The Home Depot sales associate U-Turn

This is a phenomenon I’ve noticed only at Home Depot, though it may very well exist elsewhere. My SIL mentioned it to me once and I thought it was just a fluke, until it happened to me as well:

 I go down the aisle and find the associate I need (I was looking for a type of lightbulb and could not find it on my own).   I greet him, show him the box from the old bulb.
  He says nothing but makes an abrupt U-turn and goes back down the aisle.  I stand there like a schmoe for a moment, wondering if I should stay put or follow.  I finally follow him and he's found the item I need.

This has happened with other associates in the same store. Is this a Home Depot thing, or is it more widespread than I think?
In other types of stores, the associates usually say something first, like “Oh, yes, I can help you find that” and then they take you where you need to go.

Home Depot has had an affirmative action program for the Undead for some time. They pass the good word on so you rarely see them working elsewhere except for graveyard shifts and used book stores.

It happens at other stores as well. It is the result of a poorly implemented training program for new associates. A lot of emphases is placed on greeting customers and walking them to the products they need and closing the sale. Many of my sales associates lacked the ability to navigate to the product and talk to the customer at the same time.

Hmmm… Well, it hasn’t happened to me yet at Best Buy or Staples, where I spend more time than at HD.

Given that they love to remodel and carry on at all hours, I think Shagnasty may be on to something…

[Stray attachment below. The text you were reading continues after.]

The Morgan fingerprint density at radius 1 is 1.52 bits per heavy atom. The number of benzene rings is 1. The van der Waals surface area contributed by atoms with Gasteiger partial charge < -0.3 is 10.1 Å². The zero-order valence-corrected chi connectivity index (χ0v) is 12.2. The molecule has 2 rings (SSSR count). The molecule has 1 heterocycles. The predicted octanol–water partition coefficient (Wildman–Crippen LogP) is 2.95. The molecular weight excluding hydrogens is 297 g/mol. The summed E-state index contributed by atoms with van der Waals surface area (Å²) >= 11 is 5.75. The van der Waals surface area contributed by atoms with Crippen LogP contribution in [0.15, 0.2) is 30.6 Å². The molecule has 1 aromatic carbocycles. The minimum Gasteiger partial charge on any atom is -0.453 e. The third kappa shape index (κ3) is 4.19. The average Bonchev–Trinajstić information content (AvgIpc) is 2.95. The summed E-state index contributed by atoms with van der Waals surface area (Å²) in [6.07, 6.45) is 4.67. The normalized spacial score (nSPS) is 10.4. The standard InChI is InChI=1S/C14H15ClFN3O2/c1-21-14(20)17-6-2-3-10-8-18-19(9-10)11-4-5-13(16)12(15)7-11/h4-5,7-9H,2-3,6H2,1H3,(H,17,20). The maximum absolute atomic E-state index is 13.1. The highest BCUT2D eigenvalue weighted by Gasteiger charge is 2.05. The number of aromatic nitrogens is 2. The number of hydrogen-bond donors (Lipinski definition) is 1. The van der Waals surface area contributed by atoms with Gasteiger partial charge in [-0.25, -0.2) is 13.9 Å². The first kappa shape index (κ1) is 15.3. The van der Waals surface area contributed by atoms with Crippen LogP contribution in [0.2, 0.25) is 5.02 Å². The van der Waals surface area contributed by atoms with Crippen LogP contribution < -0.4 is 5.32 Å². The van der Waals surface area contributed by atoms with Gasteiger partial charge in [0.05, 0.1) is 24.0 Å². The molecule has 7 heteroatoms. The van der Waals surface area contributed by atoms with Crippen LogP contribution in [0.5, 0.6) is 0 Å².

That was surprisingly helpful for a Home Depot employee. In every single HD I’ve been into (many), almost all of the floor employees make a point of avoiding customers at all costs, and certainly making every effort to avoid helping them. I had a friend who worked in one for awhile, and he confirmed that it is indeed a conscious practice.

Yes… I have noticed this too.

tsfr

At most large stores, this is SOP. Another move is to direct you to an aisle or another associate. In the end, this is just an attempt to distract you and get a few seconds head start in getting to safe ground. What they really want to do when you approach them is screw up their face in despair and anguish and say, “Aw, Christ, look, whatever it is you need or want to do, I can’t help you. I don’t need your problems. My day isn’t shitty enough as it is already? Can’t you just bloody leave me alone for Chrissake?”

You’ve actually *seen * HD employees? In the aisles?!
The last several times I was there, not only were there no associates on the sales floor, but I had no choice but to either check myself out with the “handy” self checker machines or stand in a line six deep for the only human-operated register.

The only way I’ve managed to get service in a big box home improvement store is to go in there after church dressed to the nines. For some reason, people assume women in skirts and knee-high boots can’t select power tools. And don’t get me started on last week’s adventure titled, “Woman Tries to Rent Floor Sander.” I had no idea a penis was required to refinish hardwood. (obvious joke(s) notwithstanding)